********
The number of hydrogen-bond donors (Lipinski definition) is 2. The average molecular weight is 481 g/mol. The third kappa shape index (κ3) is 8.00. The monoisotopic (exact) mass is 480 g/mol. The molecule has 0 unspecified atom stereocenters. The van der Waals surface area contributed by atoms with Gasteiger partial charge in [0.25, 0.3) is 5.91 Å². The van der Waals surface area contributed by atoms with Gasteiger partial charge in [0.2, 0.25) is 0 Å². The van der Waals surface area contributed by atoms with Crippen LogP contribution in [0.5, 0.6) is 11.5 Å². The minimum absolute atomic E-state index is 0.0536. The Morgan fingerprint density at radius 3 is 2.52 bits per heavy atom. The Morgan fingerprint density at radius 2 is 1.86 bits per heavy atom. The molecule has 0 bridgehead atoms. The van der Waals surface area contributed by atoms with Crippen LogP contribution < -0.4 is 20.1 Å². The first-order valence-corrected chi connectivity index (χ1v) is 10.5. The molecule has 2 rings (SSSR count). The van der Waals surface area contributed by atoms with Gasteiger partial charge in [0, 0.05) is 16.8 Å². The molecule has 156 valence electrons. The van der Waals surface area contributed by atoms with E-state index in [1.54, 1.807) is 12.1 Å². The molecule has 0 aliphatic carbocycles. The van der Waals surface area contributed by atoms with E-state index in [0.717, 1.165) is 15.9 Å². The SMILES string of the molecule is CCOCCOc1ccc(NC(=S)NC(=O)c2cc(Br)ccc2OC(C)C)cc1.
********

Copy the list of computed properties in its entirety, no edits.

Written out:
The number of hydrogen-bond donors (Lipinski definition) is 2. The average molecular weight is 481 g/mol. The third kappa shape index (κ3) is 8.00. The monoisotopic (exact) mass is 480 g/mol. The molecule has 0 unspecified atom stereocenters. The van der Waals surface area contributed by atoms with Gasteiger partial charge in [0.25, 0.3) is 5.91 Å². The van der Waals surface area contributed by atoms with Gasteiger partial charge in [0.2, 0.25) is 0 Å². The van der Waals surface area contributed by atoms with Crippen LogP contribution in [0.5, 0.6) is 11.5 Å². The minimum absolute atomic E-state index is 0.0536. The Morgan fingerprint density at radius 3 is 2.52 bits per heavy atom. The Morgan fingerprint density at radius 2 is 1.86 bits per heavy atom. The molecule has 0 bridgehead atoms. The van der Waals surface area contributed by atoms with Crippen LogP contribution < -0.4 is 20.1 Å². The first-order valence-corrected chi connectivity index (χ1v) is 10.5. The molecule has 2 rings (SSSR count). The van der Waals surface area contributed by atoms with Gasteiger partial charge in [0, 0.05) is 16.8 Å². The molecule has 156 valence electrons. The van der Waals surface area contributed by atoms with E-state index in [1.54, 1.807) is 12.1 Å². The molecule has 0 aliphatic carbocycles. The van der Waals surface area contributed by atoms with E-state index in [0.717, 1.165) is 15.9 Å². The SMILES string of the molecule is CCOCCOc1ccc(NC(=S)NC(=O)c2cc(Br)ccc2OC(C)C)cc1.